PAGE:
WASHINGTON — Democrat Hillary Clinton’s bid for the presidency has drawn more support from Wall Street fundraisers than President Obama received from the industry four years ago, a new analysis shows.
Clinton’s ranks of elite fundraisers include 201 people who work in the securities and investment sector and dozens more who work in other areas of finance and commercial banking, according to a tally by the Center for Responsive Politics and USA TODAY.
Together, the broader finance sector has helped collect at least $20 million for her presidential campaign and the Democratic Party.
In all, Clinton’s 1,370 fundraisers — dubbed “Hillblazers” by the campaign — have bundled together at least $137 million from their friends, family members and business associates to build a money machine that surpasses the fundraising operation that twice helped elect Obama.
Obama relied on just 769 bundlers in his 2012 re-election, 92 of whom came from the securities and investment industry, the center’s data show.
Clinton’s Hillblazers range from longtime allies of Clinton and her husband, former president Bill Clinton, to wealthy Republicans disenchanted with GOP nominee Donald Trump, such as Hewlett Packard Enterprise chief executive Meg Whitman.
The former secretary of State could choose to draw from the ranks of these loyalists as she looks to fill key administration posts and appoint ambassadors.
One Hillblazer, former Interior secretary Ken Salazar, leads the team working on her White House transition.
Clinton’s fundraisers have done more than round up checks on her behalf at Hollywood receptions and parties in the Hamptons as she and her allies have amassed roughly $1 billion for her election through traditional fundraising and seven- and eight-figure donations to super PACs.
Dozens of Clinton bundlers have helped bankroll the leading super PAC working on Clinton’s behalf, Federal Election Commission records show. Billionaire hedge-fund manager S. Donald Sussman, has donated $19 million to the PAC, Priorities USA Action — including $6 million last month alone — and has emerged as one of Clinton’s largest financial benefactors.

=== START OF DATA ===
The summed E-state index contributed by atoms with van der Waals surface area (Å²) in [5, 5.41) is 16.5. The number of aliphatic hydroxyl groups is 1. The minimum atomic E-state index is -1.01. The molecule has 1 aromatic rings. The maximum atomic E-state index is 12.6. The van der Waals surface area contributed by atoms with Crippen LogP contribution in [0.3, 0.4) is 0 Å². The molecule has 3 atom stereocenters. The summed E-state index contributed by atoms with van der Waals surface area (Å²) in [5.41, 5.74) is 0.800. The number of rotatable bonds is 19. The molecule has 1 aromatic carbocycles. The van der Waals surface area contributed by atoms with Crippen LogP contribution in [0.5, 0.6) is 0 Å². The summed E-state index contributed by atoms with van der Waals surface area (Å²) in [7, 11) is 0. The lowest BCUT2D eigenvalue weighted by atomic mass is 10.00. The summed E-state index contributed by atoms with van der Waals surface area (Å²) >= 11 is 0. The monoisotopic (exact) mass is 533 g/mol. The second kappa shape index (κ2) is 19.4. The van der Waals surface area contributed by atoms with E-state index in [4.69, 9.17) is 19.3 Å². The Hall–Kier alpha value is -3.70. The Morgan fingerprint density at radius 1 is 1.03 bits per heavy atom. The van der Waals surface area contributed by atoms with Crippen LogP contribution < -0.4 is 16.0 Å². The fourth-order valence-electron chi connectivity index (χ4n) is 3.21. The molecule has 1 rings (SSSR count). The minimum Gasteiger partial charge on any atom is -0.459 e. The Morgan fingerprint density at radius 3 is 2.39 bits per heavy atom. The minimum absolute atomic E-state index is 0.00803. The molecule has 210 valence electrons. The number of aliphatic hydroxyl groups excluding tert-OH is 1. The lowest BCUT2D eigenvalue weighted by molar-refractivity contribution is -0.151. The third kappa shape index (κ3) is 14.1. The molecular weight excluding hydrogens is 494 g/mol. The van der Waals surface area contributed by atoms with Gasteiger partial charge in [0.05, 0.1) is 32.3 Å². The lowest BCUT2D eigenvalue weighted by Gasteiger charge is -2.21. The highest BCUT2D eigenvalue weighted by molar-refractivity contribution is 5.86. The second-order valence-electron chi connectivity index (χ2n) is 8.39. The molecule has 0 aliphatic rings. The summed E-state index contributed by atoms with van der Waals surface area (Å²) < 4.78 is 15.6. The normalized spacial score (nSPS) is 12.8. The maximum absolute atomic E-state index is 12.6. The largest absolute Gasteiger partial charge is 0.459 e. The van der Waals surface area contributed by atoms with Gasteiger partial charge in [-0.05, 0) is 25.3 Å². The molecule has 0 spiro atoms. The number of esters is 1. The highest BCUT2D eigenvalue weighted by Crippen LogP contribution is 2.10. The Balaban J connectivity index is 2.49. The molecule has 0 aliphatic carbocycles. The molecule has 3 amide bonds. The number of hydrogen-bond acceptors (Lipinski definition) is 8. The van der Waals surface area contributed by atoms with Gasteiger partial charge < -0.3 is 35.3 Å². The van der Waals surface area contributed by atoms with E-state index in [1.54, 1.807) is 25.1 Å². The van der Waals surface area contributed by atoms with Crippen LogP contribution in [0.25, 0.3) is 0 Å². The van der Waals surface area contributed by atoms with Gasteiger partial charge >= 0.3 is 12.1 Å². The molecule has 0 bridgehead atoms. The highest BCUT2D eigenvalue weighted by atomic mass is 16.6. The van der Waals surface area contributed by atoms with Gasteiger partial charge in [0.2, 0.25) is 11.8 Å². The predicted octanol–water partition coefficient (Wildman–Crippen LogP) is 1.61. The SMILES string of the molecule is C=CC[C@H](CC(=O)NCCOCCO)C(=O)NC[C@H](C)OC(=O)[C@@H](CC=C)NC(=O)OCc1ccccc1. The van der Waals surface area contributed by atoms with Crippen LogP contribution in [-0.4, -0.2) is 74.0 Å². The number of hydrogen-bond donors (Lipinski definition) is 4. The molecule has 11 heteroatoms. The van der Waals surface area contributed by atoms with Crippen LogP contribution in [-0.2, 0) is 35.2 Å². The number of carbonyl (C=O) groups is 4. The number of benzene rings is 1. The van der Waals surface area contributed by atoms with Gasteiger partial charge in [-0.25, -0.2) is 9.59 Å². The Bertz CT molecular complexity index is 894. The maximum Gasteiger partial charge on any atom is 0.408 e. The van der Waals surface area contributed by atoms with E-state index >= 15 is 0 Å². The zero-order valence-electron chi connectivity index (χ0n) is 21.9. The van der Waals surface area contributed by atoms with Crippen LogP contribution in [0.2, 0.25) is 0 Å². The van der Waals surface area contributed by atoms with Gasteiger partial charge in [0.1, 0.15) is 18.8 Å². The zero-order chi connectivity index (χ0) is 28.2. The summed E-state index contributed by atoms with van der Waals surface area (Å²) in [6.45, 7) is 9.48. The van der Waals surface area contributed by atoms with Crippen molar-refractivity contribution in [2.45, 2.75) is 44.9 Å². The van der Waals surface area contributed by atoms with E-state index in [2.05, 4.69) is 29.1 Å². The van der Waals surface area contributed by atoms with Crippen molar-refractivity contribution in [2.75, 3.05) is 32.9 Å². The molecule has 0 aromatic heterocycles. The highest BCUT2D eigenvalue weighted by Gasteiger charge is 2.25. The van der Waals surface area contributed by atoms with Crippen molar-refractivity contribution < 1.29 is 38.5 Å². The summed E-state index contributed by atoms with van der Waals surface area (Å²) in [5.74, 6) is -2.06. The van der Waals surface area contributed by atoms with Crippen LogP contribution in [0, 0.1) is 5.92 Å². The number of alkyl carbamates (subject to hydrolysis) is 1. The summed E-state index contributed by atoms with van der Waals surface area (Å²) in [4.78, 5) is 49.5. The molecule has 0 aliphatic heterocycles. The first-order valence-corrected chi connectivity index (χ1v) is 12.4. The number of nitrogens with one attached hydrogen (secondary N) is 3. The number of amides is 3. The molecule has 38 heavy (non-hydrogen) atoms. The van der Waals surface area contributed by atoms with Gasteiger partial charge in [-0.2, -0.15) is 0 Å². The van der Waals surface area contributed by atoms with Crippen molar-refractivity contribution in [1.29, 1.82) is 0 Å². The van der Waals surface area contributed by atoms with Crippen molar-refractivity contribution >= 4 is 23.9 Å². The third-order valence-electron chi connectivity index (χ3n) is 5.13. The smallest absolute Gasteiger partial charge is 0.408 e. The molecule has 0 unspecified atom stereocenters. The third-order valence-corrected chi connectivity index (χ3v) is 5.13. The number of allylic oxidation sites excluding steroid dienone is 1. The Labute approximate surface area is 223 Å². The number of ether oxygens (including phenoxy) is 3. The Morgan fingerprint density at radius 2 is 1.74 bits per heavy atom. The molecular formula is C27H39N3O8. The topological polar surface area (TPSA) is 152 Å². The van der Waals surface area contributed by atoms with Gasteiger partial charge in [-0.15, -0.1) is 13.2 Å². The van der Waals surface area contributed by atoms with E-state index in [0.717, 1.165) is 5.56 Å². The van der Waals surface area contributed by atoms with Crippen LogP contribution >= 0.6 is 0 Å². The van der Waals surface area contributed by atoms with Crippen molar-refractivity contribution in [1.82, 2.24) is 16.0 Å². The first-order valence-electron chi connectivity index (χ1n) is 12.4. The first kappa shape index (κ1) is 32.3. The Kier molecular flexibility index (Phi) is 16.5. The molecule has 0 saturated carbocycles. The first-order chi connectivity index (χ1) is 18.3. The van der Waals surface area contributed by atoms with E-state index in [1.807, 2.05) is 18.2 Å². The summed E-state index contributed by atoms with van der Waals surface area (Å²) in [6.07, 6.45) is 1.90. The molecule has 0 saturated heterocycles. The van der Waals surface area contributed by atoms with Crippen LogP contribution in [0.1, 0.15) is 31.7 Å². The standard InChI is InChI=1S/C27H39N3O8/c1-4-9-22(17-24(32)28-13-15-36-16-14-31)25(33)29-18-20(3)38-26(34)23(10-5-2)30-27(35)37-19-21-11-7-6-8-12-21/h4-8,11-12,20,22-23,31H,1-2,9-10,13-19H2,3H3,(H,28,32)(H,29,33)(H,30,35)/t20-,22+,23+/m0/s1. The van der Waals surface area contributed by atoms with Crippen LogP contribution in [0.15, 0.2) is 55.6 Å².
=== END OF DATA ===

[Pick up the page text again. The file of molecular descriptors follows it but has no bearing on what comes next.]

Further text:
On Tuesday, Priorities officials announced they had raised $175 million through Oct. 19, cementing the super PAC's position as the best-funded outside group of the 2016 election.
“The next president will be indebted to all of his or her supporters to some degree, but none more than those who have not only given the maximum (donation) but have rounded up hundreds of thousands or millions more for the campaign,” said Sheila Krumholz, executive director of the Center for Responsive Politics, which tracks political money.
“This is the primo list of those who will be first in line for plum posts and perks in the next administration,” she said.
Federal law does not require presidential candidates to disclose their bundler’s identities. Clinton has done so voluntarily, as she did during her 2008 run for the presidency, and updates the list monthly. Trump has not disclosed his bundlers.
Clinton aides say she has widespread support. "More than 2.6 million Americans have donated to this campaign because they know Hillary Clinton is the best candidate to bring us toward a more inclusive society with an economy that works for everyone, not just those at the top,” said spokesman Josh Schwerin. “It's unfortunate that Donald Trump has refused to follow Hillary's lead on being transparent about who is helping raise money for the campaign."